So there I was, working diligently on "A Horse of A Different Color," when CHOMP!-I was attacked by a rabid plot bunny. It was weird.
I'm just about finished this "one-shot," but decided to go ahead and post the story in little chunks, hopefully daily, because my brain hurts. That's what rabies can do.
I'm marking this M, but if anything, it'll probably end up being a soft-core M, whatever that means.
Chapter 1 - Isabella's Mother and Father
Other than home, Isabella Swan rarely went anywhere except work and the grocery store. Yet she knew more about the residents in her small town than Harry Clearwater did, and he ran the local pub.
As the owner of the only florist shop in town, Isabella played a role in almost every birth, graduation, wedding, and funeral that occurred. She provided tokens of affection for budding romances, helped groveling husbands work their way back into good favor, and suggested beautiful yet economical bouquets for cash-strapped teens on Mother's Day.
The last task was a bittersweet one for Isabella. She wished with all her heart that she could give gifts to her own mother on those Sundays in May. However, she also took comfort in the knowledge that Renee Swan's long-fought battle with cancer was finally over.
Renee informed her husband about her breast cancer when Isabella was eight. After a double mastectomy, she felt the gravity of morality weighing down her soul. Would it be possible to escape its deadly pull if only she could run fast enough? She had to try. So, Renee fled her old life, her responsibilities, and her family in the middle of a frosty January night.
She never looked back. Postcards from around would appear in the Swan mailbox, and Isabella always got some sort of odd trinket for her birthday. Not once, however, did Renee actually speak to the man she'd married or the child she'd borne.
Charlie was shocked when he picked up the phone one evening and was greeted by the voice of his estranged wife. He loved her still and held onto the hope of her return. Then she told him that the cancer was back, had metastasized to her bones and liver. He fell to the floor and wept for hours. After pulling himself together, he drove all night to the college where Isabella was a freshman.
He broke the news to her on a blustery, overcast fall morning. She insisted on leaving with him, and so Isabella gave up her dream of college to assist in caring for her mother. Two months into their stay, however, Charlie wasn't able to bear it any further. He was ashamed of his weakness but just couldn't handle watching his wife depart again. Not like that—slowly, painfully, permanently. He returned to his house and his job and his life, but Isabella stayed.
And when her mother died two years later, she continued to stay. College no longer held any interest to her. She couldn't imagine returning to classes alongside students younger than her, teens who saw the world so differently than she did now. Once, she had been interested in studying business in school, but during the last six months of Renee's life, Isabella ran the shop completely on her own. Although on a smaller scale than previously desired, the 20-year-old woman was already a part of the business world.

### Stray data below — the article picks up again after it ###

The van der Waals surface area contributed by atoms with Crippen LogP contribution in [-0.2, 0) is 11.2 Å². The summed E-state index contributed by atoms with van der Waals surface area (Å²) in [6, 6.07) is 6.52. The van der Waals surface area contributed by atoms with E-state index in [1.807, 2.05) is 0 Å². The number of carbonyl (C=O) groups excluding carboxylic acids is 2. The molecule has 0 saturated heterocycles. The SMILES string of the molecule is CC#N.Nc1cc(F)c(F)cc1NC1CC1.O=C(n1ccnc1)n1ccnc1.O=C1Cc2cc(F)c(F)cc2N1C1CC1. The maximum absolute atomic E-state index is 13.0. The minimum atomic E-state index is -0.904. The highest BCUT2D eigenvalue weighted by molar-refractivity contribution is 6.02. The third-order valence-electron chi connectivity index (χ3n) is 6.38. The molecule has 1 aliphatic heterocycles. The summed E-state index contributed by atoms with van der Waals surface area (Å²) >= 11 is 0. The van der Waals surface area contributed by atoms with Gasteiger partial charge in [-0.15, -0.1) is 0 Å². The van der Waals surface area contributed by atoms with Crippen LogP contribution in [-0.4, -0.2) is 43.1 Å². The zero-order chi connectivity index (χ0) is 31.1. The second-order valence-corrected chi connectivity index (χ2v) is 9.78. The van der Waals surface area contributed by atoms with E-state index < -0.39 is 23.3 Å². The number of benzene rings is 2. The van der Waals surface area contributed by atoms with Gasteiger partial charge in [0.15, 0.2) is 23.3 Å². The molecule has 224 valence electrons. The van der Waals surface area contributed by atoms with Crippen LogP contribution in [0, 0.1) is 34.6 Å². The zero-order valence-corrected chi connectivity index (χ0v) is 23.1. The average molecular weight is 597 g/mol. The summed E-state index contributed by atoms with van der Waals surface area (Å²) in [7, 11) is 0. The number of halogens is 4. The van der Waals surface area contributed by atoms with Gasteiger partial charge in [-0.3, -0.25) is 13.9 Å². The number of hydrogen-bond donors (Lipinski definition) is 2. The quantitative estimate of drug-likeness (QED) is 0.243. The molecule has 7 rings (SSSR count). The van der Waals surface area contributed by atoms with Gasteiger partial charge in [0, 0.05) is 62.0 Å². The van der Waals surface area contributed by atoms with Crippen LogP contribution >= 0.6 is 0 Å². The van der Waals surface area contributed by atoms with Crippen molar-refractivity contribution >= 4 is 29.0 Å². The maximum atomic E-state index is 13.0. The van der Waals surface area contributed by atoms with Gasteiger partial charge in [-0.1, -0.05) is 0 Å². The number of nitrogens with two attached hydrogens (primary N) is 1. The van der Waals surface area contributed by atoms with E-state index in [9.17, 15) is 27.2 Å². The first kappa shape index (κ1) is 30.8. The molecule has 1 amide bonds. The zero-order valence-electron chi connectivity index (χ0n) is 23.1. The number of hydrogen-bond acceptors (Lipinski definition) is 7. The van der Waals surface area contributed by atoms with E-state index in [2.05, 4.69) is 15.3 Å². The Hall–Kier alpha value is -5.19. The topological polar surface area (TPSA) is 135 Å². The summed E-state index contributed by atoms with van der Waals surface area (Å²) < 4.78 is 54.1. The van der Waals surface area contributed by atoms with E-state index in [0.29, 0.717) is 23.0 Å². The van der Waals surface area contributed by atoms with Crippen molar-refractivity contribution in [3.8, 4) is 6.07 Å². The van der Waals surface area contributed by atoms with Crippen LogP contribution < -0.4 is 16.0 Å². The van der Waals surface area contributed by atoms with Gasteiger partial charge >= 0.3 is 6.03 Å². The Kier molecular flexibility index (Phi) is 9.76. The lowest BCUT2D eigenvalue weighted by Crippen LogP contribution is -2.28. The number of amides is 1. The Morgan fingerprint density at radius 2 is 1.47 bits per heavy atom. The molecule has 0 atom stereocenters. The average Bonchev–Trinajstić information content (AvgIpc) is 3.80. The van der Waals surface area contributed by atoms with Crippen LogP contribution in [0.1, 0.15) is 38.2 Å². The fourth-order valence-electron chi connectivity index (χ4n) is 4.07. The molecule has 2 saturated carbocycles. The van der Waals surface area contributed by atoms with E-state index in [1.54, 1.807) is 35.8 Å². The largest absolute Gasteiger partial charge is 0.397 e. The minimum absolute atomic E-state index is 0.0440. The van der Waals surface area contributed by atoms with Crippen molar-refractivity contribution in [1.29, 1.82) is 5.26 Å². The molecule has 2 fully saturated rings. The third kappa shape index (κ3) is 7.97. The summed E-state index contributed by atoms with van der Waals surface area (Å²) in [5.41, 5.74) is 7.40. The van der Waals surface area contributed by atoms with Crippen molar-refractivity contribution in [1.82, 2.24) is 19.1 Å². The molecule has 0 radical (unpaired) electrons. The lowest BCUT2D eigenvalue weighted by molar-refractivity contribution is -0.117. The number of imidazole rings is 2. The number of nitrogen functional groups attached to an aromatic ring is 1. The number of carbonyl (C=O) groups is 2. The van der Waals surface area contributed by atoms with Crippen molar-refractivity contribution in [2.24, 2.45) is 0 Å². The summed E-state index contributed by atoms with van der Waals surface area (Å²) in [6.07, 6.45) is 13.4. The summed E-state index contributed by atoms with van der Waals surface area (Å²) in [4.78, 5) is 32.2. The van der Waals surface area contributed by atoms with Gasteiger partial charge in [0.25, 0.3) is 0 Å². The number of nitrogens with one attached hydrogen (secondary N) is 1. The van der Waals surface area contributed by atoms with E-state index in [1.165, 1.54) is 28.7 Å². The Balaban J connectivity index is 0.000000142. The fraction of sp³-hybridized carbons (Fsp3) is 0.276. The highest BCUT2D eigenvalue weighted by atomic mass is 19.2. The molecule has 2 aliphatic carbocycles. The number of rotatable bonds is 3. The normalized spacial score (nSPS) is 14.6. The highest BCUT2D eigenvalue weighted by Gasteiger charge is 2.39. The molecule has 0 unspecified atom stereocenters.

Renee Swan had always been larger than life, and despite the passage of time, her presence persisted in the flower shop she left to her young daughter. The walls remained a bright sunflower yellow, still adorned with whimsical photographs of baby animals stuck in unfortunate situations. The same four mismatched chairs sat around a table holding the same electric tea kettle that Renee kept plugged in whenever the shop was open. And, as they had done every weekday during Renee's two years as owner, retired widows Judy Greene and Pearl Ridenour continued to come in at one o'clock, have their tea with lemon scones, and fill each other in on the latest gossip while classical music played softly in the background.
Isabella had tried numerous tools, lubricants, and degreasers to change the dial on the beat-up radio connected to the aged store's built-in speakers, but she couldn't get the thing to budge. Rather than shell out money from her meager savings account to have the system replaced, she left it tuned to the station featuring the classical music her mother had loved so much. There were times she felt a pang of grief when one of Renee's favorite pieces played, but for the most part, the background music served as a source of comfort.
Her father still kept in touch through phone calls, but his attempts at communication were few and far between. At times, Isabella wondered why she wasn't more dismayed about the emotional distance that now separated her and her father. After all, the man had raised her single-handedly for the majority of her life. Perhaps it was because father and daughter were both rather introverted souls who rarely let others inside their protective shells. Or maybe the spectacular way Charles Swan failed her mother had something to do with Isabella's alienation from him. Whatever the reason, he no longer played an active role in her life.